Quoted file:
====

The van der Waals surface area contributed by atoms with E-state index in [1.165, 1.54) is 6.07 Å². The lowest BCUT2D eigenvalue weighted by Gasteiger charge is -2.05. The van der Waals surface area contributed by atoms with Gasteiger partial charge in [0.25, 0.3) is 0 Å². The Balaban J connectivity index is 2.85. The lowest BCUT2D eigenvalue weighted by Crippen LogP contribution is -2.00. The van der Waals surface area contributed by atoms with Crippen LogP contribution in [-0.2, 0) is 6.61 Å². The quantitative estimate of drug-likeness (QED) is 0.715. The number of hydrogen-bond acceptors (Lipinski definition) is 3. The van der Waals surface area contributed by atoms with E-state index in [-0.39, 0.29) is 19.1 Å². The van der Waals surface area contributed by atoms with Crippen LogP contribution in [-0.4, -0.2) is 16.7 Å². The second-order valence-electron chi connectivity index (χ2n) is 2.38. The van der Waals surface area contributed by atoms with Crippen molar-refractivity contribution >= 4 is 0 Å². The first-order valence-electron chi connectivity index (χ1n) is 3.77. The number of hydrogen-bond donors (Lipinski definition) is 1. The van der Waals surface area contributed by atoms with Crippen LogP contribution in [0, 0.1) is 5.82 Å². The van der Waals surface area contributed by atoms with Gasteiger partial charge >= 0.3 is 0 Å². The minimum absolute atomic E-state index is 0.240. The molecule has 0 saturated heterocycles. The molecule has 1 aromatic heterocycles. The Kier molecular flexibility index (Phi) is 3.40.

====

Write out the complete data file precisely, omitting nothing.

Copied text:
The van der Waals surface area contributed by atoms with E-state index in [1.165, 1.54) is 6.07 Å². The lowest BCUT2D eigenvalue weighted by Gasteiger charge is -2.05. The van der Waals surface area contributed by atoms with Gasteiger partial charge in [0.25, 0.3) is 0 Å². The Balaban J connectivity index is 2.85. The lowest BCUT2D eigenvalue weighted by Crippen LogP contribution is -2.00. The van der Waals surface area contributed by atoms with Crippen LogP contribution in [-0.2, 0) is 6.61 Å². The quantitative estimate of drug-likeness (QED) is 0.715. The number of hydrogen-bond acceptors (Lipinski definition) is 3. The van der Waals surface area contributed by atoms with E-state index in [-0.39, 0.29) is 19.1 Å². The van der Waals surface area contributed by atoms with Crippen LogP contribution in [-0.4, -0.2) is 16.7 Å². The second-order valence-electron chi connectivity index (χ2n) is 2.38. The van der Waals surface area contributed by atoms with Crippen molar-refractivity contribution >= 4 is 0 Å². The first-order valence-electron chi connectivity index (χ1n) is 3.77. The number of hydrogen-bond donors (Lipinski definition) is 1. The van der Waals surface area contributed by atoms with Crippen LogP contribution in [0, 0.1) is 5.82 Å². The van der Waals surface area contributed by atoms with Gasteiger partial charge >= 0.3 is 0 Å². The minimum absolute atomic E-state index is 0.240. The molecule has 0 saturated heterocycles. The molecule has 1 aromatic heterocycles. The Kier molecular flexibility index (Phi) is 3.40.